Mabel D. Mahr, 88, member of OWLS
Mabel D. Mahr, 88, of 7 Keeler Close, died on Tuesday afternoon, Dec. 17, at the Pope John Paul II Center for Healthcare, Danbury. She was 88 years old, the widow of Harry J. Mahr and the mother of Patricia Karsanidi of Ridgefield.
Mrs. Mahr was born in Brooklyn, N.Y., Oct. 27, 1914, the daughter of the late John P. and Mabel (Hannah) Duff. She attended Brooklyn schools and graduated from Pratt Institute.
A resident of Ridgefield for the past seven years coming from Brooklyn, Mrs. Mahr was a member of the Ridgefield OWLS and the Ridgefield Community Center where she was an avid bridge player.
Besides her daughter, she is survived by her son-in-law, Alexander Karsanidi and grandson, Alexander Karsanidi Jr.
Funeral services took place Friday in the Kane Funeral Home
Burial was in the Green-Wood Cemetery, Brooklyn, N.Y.
Mardee Margeson, 48, delivery nurse
Mardee C. Margeson, who had been a nurse, died on Wednesday, Nov. 20, at Columbia Presbyterian Hospital in New York City. She was 48 years old and had suffered from lupus, Sjogren’s syndrome and diabetes insipidus.
Mrs. Margeson was born on April 22, 1954, in Portland, Ore., the daughter of Dr. James and Carol Kimball McMillan. She graduated from Portland Adventist High School in 1972 and attended the University of Hawaii, receiving her bachelor of science degree in 1976.
Mrs. Margeson continued her education at Walla Walla College in Washington State, where she earned a bachelor’s degree in nursing in 1980.
During her professional career she worked in various children’s hospitals and specialized in labor and delivery. It was “a vocation that she truly enjoyed,” her family said.
“Mardee was loved not only by her family but everyone who knew her,” her family said. “She will be remembered as one who always had a positive outlook regardless of circumstance and most notably by her determination to never complain about her personal health issues.”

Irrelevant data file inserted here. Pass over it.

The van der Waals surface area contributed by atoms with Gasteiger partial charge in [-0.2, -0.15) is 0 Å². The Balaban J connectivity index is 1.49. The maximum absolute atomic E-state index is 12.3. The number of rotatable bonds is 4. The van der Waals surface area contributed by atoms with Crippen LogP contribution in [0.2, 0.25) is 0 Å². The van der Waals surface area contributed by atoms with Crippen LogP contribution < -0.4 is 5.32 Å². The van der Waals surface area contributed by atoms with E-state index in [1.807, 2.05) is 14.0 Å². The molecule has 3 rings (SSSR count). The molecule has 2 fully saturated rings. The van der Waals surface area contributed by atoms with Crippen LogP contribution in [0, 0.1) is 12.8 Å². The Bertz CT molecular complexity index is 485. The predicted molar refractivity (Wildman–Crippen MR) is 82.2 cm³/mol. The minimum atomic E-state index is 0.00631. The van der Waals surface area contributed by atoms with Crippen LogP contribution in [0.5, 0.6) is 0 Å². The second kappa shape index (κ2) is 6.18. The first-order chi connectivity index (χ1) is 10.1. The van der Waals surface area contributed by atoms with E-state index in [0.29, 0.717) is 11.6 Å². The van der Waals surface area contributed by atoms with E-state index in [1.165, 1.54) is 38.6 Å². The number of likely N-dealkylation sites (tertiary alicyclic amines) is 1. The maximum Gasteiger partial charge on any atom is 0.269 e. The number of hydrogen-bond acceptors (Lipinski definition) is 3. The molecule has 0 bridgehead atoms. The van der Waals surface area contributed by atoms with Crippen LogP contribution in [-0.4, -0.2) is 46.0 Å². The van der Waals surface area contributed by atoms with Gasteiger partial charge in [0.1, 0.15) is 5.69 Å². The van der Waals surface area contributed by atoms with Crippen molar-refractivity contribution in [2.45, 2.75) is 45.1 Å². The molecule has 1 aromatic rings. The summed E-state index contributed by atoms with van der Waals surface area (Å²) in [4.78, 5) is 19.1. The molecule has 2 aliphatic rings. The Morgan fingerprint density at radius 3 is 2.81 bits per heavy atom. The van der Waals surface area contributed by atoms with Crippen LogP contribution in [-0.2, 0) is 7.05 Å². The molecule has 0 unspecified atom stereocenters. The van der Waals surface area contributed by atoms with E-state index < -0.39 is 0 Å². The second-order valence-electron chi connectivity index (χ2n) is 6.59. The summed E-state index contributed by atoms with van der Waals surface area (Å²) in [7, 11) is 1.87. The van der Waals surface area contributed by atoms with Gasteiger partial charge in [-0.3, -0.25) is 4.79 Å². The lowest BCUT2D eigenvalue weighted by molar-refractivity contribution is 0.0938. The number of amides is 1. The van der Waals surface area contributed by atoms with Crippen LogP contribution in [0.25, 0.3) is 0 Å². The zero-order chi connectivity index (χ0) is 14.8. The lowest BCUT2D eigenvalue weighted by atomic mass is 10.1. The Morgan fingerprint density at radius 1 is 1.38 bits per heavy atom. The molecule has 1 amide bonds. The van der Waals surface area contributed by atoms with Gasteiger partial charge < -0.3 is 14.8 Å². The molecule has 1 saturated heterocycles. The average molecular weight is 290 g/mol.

She is survived by her husband Don; a son, Kevin, a student at Oregon State University; two daughters, Leslie, a student at the University of Oregon, and Katie, a student at Ridgefield High School; and a brother-in-law, Chuck Pitchford of Hillsboro, Ore.
Her parents, a sister, Judy, and a brother, Jim, died before her.
A Celebration of Life Service was held Tuesday in Jesse Lee Memorial United Methodist Church.
Contributions in her memory may be made to the Portland Shriners Hospital, 3101 S.W. Sam Jackson Park Road, Portland, OR 97239.
John McAuley, 61, sales representative
John J. McAuley of South Olmstead Lane, a paper company sales representative who enjoyed the outdoors, died on Friday, Oct. 26, after being stricken ill. He was 61 years old and the husband of Irene Rutar McAuley.
Mr. McAuley was born in New York City on Nov. 22, 1940, a son of the late John and Mary McDermott McAuley. He attended New York schools and graduated from Syracuse University, where he had been a track star.
Mr. McAuley had recently retired as a representative for Stora Enso Paper Company in Stamford. He had worked for the company and its predecessors for many years.
He and his family had lived in Westchester County before moving to Ridgefield more than 10 years ago.
Mr. McAuley enjoyed the outdoors. He was a vegetable and rose gardener, liked to jog, and was a bicyclist. He also enjoyed traveling, especially to locales with warmer climates.
He was a member of St. Mary’s Church.
Besides his wife, Mr. McAuley is survived by a son: Christopher J. McAuley of Ridgefield; a brother, the Rev. James D. McAuley of Maryknoll, N.Y.; and a sister: Maureen O’Regan of Pelham Manor, N.Y.
Father McAuley, his brother, will celebrate a Mass of Christian Burial today, Thursday, Oct. 31, at 10:30 a.m. in St. Mary’s Church.
Burial will follow in St. Mary’s Cemetery.
The Kane Funeral Home is in charge of arrangements.
Kelly Ann McCallion, 13, student
Kelly Ann McCallion of Brookfield, who grew up in Ridgefield, died unexpectedly on Sunday, Nov. 24, at Danbury Hospital. She was 13 years old.
Kelly was born on Aug. 25, 1989, in Danbury, daughter of James and Judy (VanBenthuysen) McCallion, who were living on Abbott Avenue at the time. She was raised in Ridgefield, and moved in 2000 to Brookfield. She was a student at Whisconier Middle School and played the flute in the school band. She attended the Congregational Church of Brookfield.
“Kelly was a beautiful, sweet, smart and talented person,” her family said. “She loved to paint and draw. She enjoyed swimming, traveling, playing the flute, holidays, movies, pizza, playing with her eight-year-old brother and many friendships. She touched many people with her sweetness and friendship. She will be missed by all who knew her and loved her.”